With "Let's use this" I meant mostly the concepts, mockups and design since the code of UITK 2.0 isn't there. And as you pointed that moving to QQC was not a goal, let's change this one point of Canonical's vision.
According to your experiments: wow, interesting. Have you used some QQC's header or tried to reimplement Ubuntu's one and base it on QQC? To be honest it could make it as a starting point for the... hmm... let's call it Suru QQC Extensions
I believe that one of the most benefits of snaps are confinement, interfaces and of course snap images. How does FlatPak cover this? Does no AppArmor mean no confinement? It may be simpler to implement, gain traction and be used with legacy devices, but how does it address the security?
Snaps (as Clicks before) have been created with phones/tablets/other devices in mind. Flatpak is probably more desktop oriented. Will it address the issues Snap already does or require another solutions to be implemented anyway? I don't know Flatpak that well to answer those questions.
Well, Oxide is now abandoned. Moving to QtWebEngine would probably have excactly the same effect, but without need to develop the engine. I fully agree we should move.
Well, honestly if we dropped Snaps, Unity 8, UITK... what makes it Ubuntu Touch. If we did this, let's just join forces with KDE on Plasma Mobile and Kirigami, introduce convergence to KDE, wait for Halium, create OS based on that and port it.
I believe that a single codebase has important advantages - ability to run the same app on phone and the desktop and seamless transition to desktop when you dock your phone. I think that this is the heart of convergence - having your PC in your pocket. Microsoft's and Google's approach? Chromebooks are not the convergence - you can just run Android app on the laptop, but not the other way around. And there is no docking - a phone doesn't become a desktop. Microsoft tries (or tried) to do this and they are thinking about the single codebase as well. But with all their power in my opinion they have failed.
I believe that it's Ubuntu who started to do the convergence right. It is an enormous amount of work, I fully agree. But I don't think there is a way around. We can do the less work, but then we will not make the convergence a reality.
demokrit last edited by
FYI: Regarding the snappy confinement, there seems to be some implementation of SElinux as AppArmor alternative for e.g. Fedora or Android (https://forum.snapcraft.io/t/selinux-interface-support/255) so there may be other ways of confining snaps in the future. However if you look @ the snapd support matrix (https://github.com/snapcore/snapd/wiki/Distributions) most distros don't ship with any confinement for snaps at this point (although the wiki seems slightly outdated as not even ubuntu is listed as having the latest snapd version available, LOL)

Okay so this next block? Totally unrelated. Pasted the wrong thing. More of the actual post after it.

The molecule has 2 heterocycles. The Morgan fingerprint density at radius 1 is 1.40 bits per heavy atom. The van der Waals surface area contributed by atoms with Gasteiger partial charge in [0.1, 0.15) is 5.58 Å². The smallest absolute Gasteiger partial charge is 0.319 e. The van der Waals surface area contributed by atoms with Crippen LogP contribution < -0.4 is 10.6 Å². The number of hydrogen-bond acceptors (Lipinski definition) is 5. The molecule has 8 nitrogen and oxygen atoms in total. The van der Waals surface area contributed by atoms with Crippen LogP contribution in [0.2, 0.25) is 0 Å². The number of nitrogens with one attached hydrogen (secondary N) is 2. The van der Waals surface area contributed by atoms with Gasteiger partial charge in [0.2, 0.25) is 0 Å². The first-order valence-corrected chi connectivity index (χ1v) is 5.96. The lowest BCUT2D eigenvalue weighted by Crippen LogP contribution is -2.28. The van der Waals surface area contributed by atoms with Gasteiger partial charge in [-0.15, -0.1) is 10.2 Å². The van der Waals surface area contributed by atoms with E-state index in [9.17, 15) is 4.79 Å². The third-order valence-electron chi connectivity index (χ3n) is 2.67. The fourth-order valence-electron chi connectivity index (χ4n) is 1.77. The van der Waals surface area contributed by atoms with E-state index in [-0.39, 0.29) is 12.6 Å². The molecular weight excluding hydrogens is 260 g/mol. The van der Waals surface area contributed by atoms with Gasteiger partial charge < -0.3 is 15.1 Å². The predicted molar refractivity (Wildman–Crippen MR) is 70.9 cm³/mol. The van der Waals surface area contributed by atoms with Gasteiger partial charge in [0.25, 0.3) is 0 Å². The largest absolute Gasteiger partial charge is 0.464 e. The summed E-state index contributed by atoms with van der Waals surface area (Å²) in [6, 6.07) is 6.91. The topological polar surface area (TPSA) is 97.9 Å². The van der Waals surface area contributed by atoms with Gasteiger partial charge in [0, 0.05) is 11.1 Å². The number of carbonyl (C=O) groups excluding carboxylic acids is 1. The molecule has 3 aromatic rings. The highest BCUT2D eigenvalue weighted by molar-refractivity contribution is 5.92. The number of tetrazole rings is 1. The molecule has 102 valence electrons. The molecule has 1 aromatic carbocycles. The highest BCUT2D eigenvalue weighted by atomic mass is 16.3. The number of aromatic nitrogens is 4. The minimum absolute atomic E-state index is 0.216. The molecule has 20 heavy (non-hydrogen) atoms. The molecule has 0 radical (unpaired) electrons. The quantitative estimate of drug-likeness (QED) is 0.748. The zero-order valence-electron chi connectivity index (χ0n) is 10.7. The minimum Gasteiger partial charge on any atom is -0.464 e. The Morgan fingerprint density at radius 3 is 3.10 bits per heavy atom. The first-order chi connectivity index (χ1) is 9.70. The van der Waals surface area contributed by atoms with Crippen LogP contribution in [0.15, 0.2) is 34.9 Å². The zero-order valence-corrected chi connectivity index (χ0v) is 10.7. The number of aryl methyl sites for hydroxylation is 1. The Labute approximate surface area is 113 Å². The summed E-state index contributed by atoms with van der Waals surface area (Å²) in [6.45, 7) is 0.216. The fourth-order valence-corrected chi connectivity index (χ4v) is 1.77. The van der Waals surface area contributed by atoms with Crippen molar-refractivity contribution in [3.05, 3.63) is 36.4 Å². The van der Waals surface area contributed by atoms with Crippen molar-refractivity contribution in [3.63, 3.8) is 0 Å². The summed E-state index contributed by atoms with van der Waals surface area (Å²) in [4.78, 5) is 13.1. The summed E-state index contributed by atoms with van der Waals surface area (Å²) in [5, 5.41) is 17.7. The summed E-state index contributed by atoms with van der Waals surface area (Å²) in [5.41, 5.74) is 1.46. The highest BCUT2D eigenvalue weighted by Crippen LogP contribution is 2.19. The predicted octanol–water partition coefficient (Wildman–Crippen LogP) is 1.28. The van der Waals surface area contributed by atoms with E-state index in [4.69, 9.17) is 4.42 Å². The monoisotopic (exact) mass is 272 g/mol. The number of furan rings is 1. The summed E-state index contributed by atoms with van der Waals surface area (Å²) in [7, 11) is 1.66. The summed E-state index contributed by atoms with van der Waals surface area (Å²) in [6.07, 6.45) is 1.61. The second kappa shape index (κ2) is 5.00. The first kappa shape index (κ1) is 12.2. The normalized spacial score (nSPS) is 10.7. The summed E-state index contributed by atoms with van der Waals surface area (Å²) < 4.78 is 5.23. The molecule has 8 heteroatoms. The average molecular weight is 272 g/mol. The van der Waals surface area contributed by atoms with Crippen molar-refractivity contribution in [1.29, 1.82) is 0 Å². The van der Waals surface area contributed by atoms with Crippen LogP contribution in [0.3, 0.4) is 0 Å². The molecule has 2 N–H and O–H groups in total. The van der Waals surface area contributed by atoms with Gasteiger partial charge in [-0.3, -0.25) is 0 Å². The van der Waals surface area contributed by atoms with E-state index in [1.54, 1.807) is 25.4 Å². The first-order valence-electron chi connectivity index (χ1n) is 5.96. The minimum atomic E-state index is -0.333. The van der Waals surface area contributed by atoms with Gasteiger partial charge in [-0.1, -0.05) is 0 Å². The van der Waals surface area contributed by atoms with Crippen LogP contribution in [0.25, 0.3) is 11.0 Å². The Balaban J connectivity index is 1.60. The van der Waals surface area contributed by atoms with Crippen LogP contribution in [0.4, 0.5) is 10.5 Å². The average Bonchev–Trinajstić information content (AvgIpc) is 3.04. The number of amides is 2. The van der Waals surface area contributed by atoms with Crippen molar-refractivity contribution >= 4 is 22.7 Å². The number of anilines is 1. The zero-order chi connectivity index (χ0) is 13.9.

Still i think (if non-developers are allowed their opinion here ;-)) that maybe snaps might be easier for transitioning from clicks as the hooks/interfaces for snappy are derived from what was used with clicks (pls correct me if i'm wrong)
I'll try to be short this time
I just built an application using QQC2 Templates, it was just for giving it a look, so it's not a real QQC2 theme extension yet. It's "mostly" based on official specs, including the new style for buttons, except for a few things that can't be done because I'd break compatibility with other QQC2 styles.
Flatpak is almost agnostic, the current limitation is that has been built just for applications. A few features perhaps are not there yet, but I don't think it's necessary anything more than runtimes, applications and portals. The only potential problem is that aims to be compliant with other FreeDesktop.org standards (i.e. Ubuntu Touch uses a ton of custom stuff in order to limit apps capabilities).
About security, I guess it's everything handled by Flatpak itself, since each app needs to be launched through the Flatpak binary. Apps run in a "fake" file system, apparently.
- The flatpak security model – part 1: The basics
- The flatpak security model – part 2: Who needs sandboxing anyway?
- The flatpak security model, part 3 – The long game
About Snaps, it was firstly meant for IoT, then they added support on desktops. Phones and tablets were the last to be supported (paradox since it's an evolution from Click).
Well, don't get me wrong. I said that the shell is probably the only thing we should develop and design by our own. Mine was meant to be just a provocation: the vision of Canonical about convergence has been proven by facts to be a failure. After five years of development, the whole project has been thrown away. If it ever landed in time for 18.04 LTS, it would have scored 3 years of delay (out of 6 years of development).